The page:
One of the Bloomberg administration’s most ardent ex-foot soldiers and a leading progressive ally of Mayor-elect Bill de Blasio faced off today at an animated panel discussion, providing a stark picture of the contrast between the incoming and outgoing administrations.
Speaking on a panel at a “City in Transition” forum sponsored by Crain’s New York Business and the pro-business nonprofit Partnership for New York City’s, Seth Pinsky, the former president of the New York City Economic Development Corporations, staunchly defended the mayor’s legacy on issues of economic development and inequality.
“I think the problem [of economic inequality] in New York, it’s over-stated. It’s skewed by extreme wealth in Manhattan,” said Mr. Pinksy, who argued the gulf was largely a function–not of the poor being poorer–but the rich being richer here than anywhere else. “The real problem that we have is affordability.”
The stance put him in conflict Mr. de Blasio, who won a landslide victory by promising to heal the growing divide between the rich and the poor, which he said had turned New York into a “Tale of Two Cities.”
Mr. Lander, co-chair of the council’s Progressive Caucus, who is rumored to be in the running for deputy mayor for economic development, disagreed with Mr. Pinsky, stressing that inequality is, indeed, a problem that bears attention.
“If you look at school segregation, if you look at neighborhood segregation, if you look at quality of life indicator, … people are deeply troubled by it,” he told the group. “It feels like a city where inequality means people can’t make it and we have to take that seriously and try to solve it … It is about taking upward mobility more seriously, thinking about distribution in a serious way.”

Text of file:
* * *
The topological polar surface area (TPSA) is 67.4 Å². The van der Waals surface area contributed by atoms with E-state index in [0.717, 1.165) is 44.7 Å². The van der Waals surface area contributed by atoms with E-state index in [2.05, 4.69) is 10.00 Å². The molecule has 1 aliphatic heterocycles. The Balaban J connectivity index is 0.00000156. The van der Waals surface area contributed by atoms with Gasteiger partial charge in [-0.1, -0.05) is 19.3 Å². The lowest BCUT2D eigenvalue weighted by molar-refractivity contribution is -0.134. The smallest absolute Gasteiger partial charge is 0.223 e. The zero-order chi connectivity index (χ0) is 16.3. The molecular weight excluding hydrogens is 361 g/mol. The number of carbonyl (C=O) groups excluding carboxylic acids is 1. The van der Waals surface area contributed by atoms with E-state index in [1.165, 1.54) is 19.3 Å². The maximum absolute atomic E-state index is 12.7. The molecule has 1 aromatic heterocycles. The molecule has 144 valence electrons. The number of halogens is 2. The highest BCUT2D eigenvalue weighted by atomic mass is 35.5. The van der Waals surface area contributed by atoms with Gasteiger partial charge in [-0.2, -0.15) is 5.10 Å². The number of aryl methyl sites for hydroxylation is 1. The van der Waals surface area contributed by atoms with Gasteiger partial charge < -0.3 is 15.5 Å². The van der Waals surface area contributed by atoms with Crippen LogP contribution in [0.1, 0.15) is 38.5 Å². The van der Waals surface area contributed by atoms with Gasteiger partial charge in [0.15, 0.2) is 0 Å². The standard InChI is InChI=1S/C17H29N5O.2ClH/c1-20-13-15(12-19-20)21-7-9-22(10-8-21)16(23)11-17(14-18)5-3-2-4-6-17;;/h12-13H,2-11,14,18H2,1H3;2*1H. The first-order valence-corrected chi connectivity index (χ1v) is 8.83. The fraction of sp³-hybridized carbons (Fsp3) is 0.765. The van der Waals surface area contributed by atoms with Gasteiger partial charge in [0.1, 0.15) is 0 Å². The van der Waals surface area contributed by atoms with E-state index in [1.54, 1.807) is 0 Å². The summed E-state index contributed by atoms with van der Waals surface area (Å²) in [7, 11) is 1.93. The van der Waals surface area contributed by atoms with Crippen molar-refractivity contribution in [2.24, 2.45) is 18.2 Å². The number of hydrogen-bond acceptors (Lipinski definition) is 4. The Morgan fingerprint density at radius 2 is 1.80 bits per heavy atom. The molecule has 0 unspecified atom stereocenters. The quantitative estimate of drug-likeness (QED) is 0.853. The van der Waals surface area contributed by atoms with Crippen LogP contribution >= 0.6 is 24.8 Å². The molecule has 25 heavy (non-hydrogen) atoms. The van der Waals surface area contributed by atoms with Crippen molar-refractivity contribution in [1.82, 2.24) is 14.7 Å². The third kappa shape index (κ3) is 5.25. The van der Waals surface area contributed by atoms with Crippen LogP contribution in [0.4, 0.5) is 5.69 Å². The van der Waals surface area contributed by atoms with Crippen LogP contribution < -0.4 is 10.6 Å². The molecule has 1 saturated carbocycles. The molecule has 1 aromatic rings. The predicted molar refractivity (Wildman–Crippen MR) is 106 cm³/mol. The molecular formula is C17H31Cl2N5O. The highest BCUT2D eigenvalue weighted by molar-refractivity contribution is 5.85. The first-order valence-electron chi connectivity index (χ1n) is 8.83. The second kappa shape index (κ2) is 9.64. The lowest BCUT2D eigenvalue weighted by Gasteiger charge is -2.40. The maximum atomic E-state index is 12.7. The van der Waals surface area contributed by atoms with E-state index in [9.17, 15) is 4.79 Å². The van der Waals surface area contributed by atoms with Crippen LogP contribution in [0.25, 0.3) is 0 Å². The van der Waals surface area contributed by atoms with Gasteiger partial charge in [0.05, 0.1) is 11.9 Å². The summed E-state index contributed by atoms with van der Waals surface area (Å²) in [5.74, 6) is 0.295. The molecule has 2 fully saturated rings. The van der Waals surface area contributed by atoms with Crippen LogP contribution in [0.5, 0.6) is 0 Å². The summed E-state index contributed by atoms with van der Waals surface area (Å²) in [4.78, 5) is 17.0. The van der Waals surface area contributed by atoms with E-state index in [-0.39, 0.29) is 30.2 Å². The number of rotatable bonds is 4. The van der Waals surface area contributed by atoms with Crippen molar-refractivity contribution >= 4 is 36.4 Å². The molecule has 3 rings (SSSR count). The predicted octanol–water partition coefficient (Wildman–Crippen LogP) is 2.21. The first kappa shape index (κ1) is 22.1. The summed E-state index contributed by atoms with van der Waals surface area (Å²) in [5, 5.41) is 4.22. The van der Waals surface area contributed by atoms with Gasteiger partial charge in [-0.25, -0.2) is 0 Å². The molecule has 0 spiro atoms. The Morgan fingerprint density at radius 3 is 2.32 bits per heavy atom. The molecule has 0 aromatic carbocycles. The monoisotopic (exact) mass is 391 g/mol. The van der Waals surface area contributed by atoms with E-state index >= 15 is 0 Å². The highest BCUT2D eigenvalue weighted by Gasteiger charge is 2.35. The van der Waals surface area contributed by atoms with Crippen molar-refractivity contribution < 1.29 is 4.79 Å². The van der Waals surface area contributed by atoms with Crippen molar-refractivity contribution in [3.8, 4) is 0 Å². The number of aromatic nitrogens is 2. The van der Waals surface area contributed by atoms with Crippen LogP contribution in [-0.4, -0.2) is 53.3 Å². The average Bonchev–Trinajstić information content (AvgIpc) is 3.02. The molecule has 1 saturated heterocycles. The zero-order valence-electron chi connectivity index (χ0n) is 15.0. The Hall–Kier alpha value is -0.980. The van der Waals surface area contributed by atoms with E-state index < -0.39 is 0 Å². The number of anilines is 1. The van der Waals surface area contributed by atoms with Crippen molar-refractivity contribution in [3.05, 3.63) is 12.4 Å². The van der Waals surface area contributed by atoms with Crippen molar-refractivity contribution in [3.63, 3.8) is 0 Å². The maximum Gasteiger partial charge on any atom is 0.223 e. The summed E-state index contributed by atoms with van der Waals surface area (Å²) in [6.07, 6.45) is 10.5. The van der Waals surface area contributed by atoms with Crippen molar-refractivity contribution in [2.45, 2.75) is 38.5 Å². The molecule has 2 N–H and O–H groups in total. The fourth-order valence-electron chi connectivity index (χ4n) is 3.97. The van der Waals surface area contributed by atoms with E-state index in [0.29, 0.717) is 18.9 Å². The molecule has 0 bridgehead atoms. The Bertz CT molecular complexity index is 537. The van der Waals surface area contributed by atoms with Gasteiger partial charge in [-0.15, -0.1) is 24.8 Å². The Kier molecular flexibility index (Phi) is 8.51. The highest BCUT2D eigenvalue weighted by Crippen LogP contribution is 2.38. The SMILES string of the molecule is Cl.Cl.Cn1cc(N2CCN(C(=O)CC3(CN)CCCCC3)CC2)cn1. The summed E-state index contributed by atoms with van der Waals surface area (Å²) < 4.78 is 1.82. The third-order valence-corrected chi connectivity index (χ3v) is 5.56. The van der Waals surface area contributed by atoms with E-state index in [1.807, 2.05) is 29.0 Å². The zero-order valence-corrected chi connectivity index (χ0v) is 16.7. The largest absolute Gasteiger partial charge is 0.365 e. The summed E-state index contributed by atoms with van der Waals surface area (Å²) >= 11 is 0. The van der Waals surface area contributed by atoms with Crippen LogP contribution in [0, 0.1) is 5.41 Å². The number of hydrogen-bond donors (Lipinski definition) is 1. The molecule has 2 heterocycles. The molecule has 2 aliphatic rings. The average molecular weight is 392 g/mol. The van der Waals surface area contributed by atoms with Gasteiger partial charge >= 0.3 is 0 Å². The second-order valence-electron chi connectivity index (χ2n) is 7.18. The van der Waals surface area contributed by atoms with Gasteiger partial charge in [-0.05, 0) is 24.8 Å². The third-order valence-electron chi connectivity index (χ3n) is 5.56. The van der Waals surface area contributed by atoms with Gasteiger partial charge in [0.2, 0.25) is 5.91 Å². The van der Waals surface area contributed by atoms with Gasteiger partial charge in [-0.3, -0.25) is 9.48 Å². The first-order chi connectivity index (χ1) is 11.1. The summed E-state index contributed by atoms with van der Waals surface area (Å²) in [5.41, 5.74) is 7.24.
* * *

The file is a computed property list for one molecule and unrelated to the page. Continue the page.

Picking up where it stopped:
Mr. Lander also disagreed with moderator Kathryn Wylde, president of the Partnership for New York, who charged that many local small business owners are “quivering about” a handful of new mandates that Mr. de Blasio has indicated he plans to pursue, including expanding mandatory paid sick leave legislation and more robust living wage rules.
Mr. Lander argued that, among the business owners in his district, a far more pressing concern has been the soaring fines and fees and Bloomberg administration has levied against stores and restaurants–which Mr. de Blasio has vowed to address. When it comes to paid sick leave and living wage, he made the case that allowing people to take days of when they are sick and forcing projects that receive big city subsidies to pay their workers a little more was the moral thing to do.
“We’re talking about a scarce set of economic development subsidies … If we are gonna put them into a shopping mall, I don’t see why we can’t ask the McDonald’s and the Dunkin’ Donuts franchises in those shopping mall to pay $10 an hour,” he said.
Ms. Wylde went on to ask whether the collapse of a deal to re-zone large swaths of East Midtown was “a harbinger of an anti-development sentiment to come? That everybody should be … putting away their plans?”
This drew the objection of Mr. Lander.
“No, I don’t think there needs to be concern that we’re entering an anti-development era. I do think it’s gonna be framed differently. And it’s about who’s at the table and it’s about the planning framework for doing it,” said Mr. Lander, who stressed the need for greater community input and a more comprehensive planning approach.
Pushing back, Mr. Pinsky argued he Bloomberg administration did far more community outreach than most people give it credit for, adding that he was heartened to hear that Mr. de Blasio intends to pursue the East Midtown rezoning after he takes office.
Mr. Pinsky ended expressing optimistic for the future under a Mayor de Blasio.
“I think changes in administration always present opportunities and I certainly look forward to seeing the new approaches that the de Blasio administration takes to the process question,” he said. “And I’m sure that there will be things that we’ll find we should have been doing during the Bloomberg administration that we weren’t doing and I’m sure that the de Blasio administration will find that some of the things that they think that they should be doing actually aren’t as easy as they might be appearing.”